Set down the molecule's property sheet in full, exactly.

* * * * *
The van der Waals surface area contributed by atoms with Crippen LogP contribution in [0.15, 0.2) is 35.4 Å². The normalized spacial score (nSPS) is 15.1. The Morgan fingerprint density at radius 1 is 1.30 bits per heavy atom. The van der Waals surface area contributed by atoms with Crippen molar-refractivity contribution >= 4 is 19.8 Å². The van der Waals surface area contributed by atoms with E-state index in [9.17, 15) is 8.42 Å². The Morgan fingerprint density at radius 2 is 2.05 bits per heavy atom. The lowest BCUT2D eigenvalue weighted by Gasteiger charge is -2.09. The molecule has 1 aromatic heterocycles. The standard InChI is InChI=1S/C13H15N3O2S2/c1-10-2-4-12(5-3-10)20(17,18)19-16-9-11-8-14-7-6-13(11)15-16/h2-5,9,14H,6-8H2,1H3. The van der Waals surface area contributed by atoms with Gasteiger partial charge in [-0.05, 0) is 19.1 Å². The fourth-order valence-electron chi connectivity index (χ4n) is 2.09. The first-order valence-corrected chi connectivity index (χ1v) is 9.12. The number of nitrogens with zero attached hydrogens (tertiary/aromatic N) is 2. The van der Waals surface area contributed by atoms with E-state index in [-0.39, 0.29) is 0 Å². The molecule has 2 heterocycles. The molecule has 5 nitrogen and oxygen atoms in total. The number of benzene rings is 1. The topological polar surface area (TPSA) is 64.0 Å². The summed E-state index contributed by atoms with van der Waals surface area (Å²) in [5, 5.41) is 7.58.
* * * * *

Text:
The van der Waals surface area contributed by atoms with Crippen LogP contribution in [0.15, 0.2) is 35.4 Å². The normalized spacial score (nSPS) is 15.1. The Morgan fingerprint density at radius 1 is 1.30 bits per heavy atom. The van der Waals surface area contributed by atoms with Crippen molar-refractivity contribution >= 4 is 19.8 Å². The van der Waals surface area contributed by atoms with E-state index in [9.17, 15) is 8.42 Å². The Morgan fingerprint density at radius 2 is 2.05 bits per heavy atom. The lowest BCUT2D eigenvalue weighted by Gasteiger charge is -2.09. The molecule has 1 aromatic heterocycles. The standard InChI is InChI=1S/C13H15N3O2S2/c1-10-2-4-12(5-3-10)20(17,18)19-16-9-11-8-14-7-6-13(11)15-16/h2-5,9,14H,6-8H2,1H3. The van der Waals surface area contributed by atoms with Gasteiger partial charge in [-0.05, 0) is 19.1 Å². The fourth-order valence-electron chi connectivity index (χ4n) is 2.09. The first-order valence-corrected chi connectivity index (χ1v) is 9.12. The number of nitrogens with zero attached hydrogens (tertiary/aromatic N) is 2. The van der Waals surface area contributed by atoms with E-state index in [-0.39, 0.29) is 0 Å². The molecule has 2 heterocycles. The molecule has 5 nitrogen and oxygen atoms in total. The number of benzene rings is 1. The topological polar surface area (TPSA) is 64.0 Å². The summed E-state index contributed by atoms with van der Waals surface area (Å²) in [5, 5.41) is 7.58.